In A Link to the Past, the trials in the second half of Act Two are similar to those from the first half, but marked by a greater degree of difficulty. Instead of finding three pendants in three temples, Link must now rescue seven maidens in seven dungeons. These seven dungeons are also more complex than previous dungeons, requiring more time and effort to complete. As an added layer of complexity, the dungeons can also be completed in different orders, which gives players the freedom to engage with the world in their own style. This freedom comes with a drawback, however, as events need to be locked into a specific sequence in order to build off each other. In other words, the developers of A Link to the Past were unable to add a linear sub-plot that involved each of the dungeons, because they couldn’t guarantee that the players would approach the dungeons in a linear fashion. They instead had to view the sum of the dungeons as a single obstacle that gated the narrative’s progression. For the player to move onto the next plot point, the order in which players met the sub-goals didn’t matter; all that mattered was that they completed all of the dungeons. Once Link has completed those, he’s able to move on to the next plot point: the Crisis.
The Crisis plot point, also called the Disaster or the ‘All is Lost’ moment, is the point at which the hero their lowest point. According to author Robert McKee, “The Crisis is the story’s Obligatory Scene. From the Inciting Incident on, the audience has been anticipating with growing vividness the scene in which the protagonist will be face to face with the most focused, powerful forces of antagonism in his existence.”2 Simply put, this is the moment when the protagonist will be pushed to their breaking point. In the romance, the love interest is boarding a plane to leave the protagonist; in the thriller, the shadow organization is about to unleash the terrible secret or weapon that will destroy the world. Video games will sometimes force players into an unwinnable battle here, so they can feel the sting of the hero’s defeat. In other games, the crisis will occur entirely in cutscenes, so that the player feels they have no control over the way events unfold.
A Link to the Past features a fairly weak Crisis point, as Link does not face a ‘do-or-die’ moment that leaves the player to feel as though all is lost. The closest the narrative comes to invoking the feeling of crisis is when Link completes the final dungeon and meets with Zelda. She thanks him for saving her, then says that Ganon is preparing to enter the Light World as they speak. If Link does not vanquish Ganon in the Dark World before then, the evil wizard will cross over and be unstoppable. Although these new time constraints do raise the stakes, the status quo has not fundamentally changed for Link. He still has to defeat Ganon, and Zelda and the other maidens are still available to help him. Had Zelda or the maidens been put in jeopardy at this point, that would constitute a real change in the status quo—and thus, a Crisis—but everyone Link rescued is safe. The only difference between pre-Crisis and post-Crisis is that Link has a deadline on his goal, and the deadline is both nebulous and unenforced. For an otherwise tight story, the lack of a strong Crisis moment is a surprising flaw.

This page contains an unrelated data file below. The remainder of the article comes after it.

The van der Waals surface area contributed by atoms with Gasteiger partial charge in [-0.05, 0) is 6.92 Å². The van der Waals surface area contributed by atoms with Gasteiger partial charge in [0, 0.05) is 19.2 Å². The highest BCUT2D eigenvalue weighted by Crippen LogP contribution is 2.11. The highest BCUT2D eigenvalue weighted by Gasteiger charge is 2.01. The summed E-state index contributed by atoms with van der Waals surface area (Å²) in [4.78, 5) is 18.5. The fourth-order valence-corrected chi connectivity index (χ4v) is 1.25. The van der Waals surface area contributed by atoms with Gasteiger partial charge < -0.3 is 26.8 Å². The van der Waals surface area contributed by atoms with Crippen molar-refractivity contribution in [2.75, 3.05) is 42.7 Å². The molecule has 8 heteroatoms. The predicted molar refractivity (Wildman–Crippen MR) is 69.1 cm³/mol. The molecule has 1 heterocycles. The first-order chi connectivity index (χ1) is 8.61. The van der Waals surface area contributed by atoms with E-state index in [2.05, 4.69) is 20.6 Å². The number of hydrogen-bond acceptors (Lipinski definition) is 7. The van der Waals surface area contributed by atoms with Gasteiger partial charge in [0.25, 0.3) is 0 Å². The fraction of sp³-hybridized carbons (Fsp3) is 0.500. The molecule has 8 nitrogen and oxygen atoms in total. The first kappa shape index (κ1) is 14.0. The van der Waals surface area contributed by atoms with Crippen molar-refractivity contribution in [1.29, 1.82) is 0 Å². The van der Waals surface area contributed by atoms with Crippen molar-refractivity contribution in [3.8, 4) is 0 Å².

Turning Point Two
Like Turning Point One, Turning Point Two occurs at the end of an act. This second turning point naturally occurs at the end of the second act, and is the protagonist’s opportunity to respond to the Crisis. It’s the decision that marks the progression from Act Two to Act Three: the point at which the narrative turns. Video games further emphasize this dividing line by opening up the remaining areas of the world, along with a slew of sidequests that the player can take on at their leisure. Whether it’s fighting the strongest monsters, exploring the most complex dungeons, or breeding the fanciest bird, there’s nothing an Act Three protagonist can’t do.
A Link to the Past’s Second Turning Point occurs when Link reaches the gates of Ganon’s Tower. It appears the tower is inaccessible, but then the maidens cry out to Link through the ether and combine their powers to break the seal. This creates a stairway for Link to traverse, giving him a literal threshold to cross to enter Act Three. At last, there’s nothing stopping Link from achieving his original goal: defeating Ganon and bringing peace to the Kingdom of Hyrule.
1 Snyder, Blake. Save the Cat (p. 82). Michael Wiese Productions. Kindle Edition.
2 McKee, Robert. Story (p. 303). HarperCollins e-books. Kindle Edition.
* Reference Run: Nintendo Complete. The Legend of Zelda: A Link to the Past (SNES) Playthrough – NintendoComplete. YouTube, 2018.
** Reference Script: Davogones. The Legend of Zelda: A Link to the Past – Text Dump. GameFAQs, 2002.